SOUTH Sudan’s main rebel leader postponed his return to the capital until further notice, delaying the enactment of a deal that seeks to end a two-year civil war in which tens of thousands of people have died.
Riek Machar’s planned Tuesday trip to Juba to resume his role as vice president was canceled because South Sudan’s government didn’t give clearance for an aircraft carrying his chief of staff, a spokesman for the rebel advance team, William Ezekiel, told reporters in the city.
Information Minister Michael Makuei Lueth said the government was told Machar wanted to arrive with heavy weaponry that he didn’t need as almost 1,400 rebels are already in the capital as part of a security arrangement. Addressing reporters in Juba, he didn’t say whether authorities denied airspace to Machar’s colleague.
The government was disappointed by Machar’s failure to arrive, Lueth said.
Riek Machar, a former rebel leader turned deputy president who was fired, also failed to appear in Juba in on Monday as first expected.
Speaking to reporters staking out Juba’s airport since early Monday, rebel spokesmen William Ezekiel said on Tuesday afternoon that unspecified “issues relating to logistics” were to blame for the latest delay. He was unable to say when Machar might now arrive.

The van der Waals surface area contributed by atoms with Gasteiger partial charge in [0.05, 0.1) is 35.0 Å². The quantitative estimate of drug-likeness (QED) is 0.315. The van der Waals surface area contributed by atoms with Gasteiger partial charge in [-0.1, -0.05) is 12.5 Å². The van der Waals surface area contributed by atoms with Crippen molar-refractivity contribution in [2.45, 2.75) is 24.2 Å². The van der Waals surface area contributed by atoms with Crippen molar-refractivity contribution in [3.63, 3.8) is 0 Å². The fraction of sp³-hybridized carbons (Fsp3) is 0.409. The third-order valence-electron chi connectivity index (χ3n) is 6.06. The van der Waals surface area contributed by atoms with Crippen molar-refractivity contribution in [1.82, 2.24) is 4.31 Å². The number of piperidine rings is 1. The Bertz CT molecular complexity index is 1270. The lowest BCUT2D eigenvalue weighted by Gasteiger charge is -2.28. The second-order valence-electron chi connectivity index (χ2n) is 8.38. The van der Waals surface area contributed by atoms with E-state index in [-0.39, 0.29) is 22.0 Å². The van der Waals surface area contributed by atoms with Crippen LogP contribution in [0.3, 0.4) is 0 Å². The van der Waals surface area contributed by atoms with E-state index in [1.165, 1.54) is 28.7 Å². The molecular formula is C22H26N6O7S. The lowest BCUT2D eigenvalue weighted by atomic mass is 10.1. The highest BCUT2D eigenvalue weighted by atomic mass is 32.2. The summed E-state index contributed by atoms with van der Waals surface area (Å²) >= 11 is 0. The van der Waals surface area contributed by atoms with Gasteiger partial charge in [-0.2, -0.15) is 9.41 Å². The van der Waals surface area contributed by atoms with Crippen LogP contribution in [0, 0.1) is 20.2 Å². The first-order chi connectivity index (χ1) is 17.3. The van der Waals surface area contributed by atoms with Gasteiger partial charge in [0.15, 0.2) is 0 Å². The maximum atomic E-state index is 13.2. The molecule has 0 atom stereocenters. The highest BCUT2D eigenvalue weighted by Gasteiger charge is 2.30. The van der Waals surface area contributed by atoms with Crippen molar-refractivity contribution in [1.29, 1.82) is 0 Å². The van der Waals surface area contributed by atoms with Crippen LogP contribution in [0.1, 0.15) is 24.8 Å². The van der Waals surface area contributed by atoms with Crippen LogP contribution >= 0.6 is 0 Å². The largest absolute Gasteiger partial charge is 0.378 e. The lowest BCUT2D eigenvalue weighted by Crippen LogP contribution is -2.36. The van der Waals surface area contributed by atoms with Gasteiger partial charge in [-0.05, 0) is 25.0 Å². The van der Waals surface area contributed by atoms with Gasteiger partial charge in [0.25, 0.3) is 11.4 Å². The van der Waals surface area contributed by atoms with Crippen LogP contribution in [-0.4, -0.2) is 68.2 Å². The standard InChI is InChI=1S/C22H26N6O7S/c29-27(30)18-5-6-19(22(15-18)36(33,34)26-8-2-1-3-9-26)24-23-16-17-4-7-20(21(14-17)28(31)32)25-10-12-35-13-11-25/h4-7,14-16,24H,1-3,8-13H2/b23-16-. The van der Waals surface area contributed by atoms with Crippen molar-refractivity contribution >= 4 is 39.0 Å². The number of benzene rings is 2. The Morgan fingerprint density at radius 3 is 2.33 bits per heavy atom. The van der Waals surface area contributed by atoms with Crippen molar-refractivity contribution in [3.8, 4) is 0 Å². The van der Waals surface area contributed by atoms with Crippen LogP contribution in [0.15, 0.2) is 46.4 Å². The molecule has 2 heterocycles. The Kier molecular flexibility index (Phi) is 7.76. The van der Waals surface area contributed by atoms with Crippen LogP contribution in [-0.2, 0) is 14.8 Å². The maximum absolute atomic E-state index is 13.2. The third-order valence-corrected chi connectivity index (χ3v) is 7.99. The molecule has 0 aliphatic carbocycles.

“He is going to come. But when?” Ezekiel said. It was unclear whether the question was rhetorical.
“We will update you,” he added.
Machar’s homecoming and subsequent swearing-in as vice president are seen as important steps towards implementing a floundering August 2015 peace deal that has so far failed to end the country’s civil war, sparked by a wrangling for power between Machar and President Salva Kiir.
The conflict characterised by extreme brutality and human rights violations has killed tens of thousands, forced millions from their homes and split the country along old ethnic fissures.
Machar is believed to be either in his stronghold of Pagak in the east of the country or in Gambella, Ethiopia, where there is an airstrip large enough to land a plane to carry him and his entourage to Juba.
Various rebel officials have given differing explanations for the delays, with some citing difficulties in getting Machar’s bodyguards’ weapons across the border while others blamed bad weather.
Other sources suggested the presence of Machar’s UN and US sanctioned chief of staff, Simon Gatwech Dual, in the rebel travelling party, was the hitch.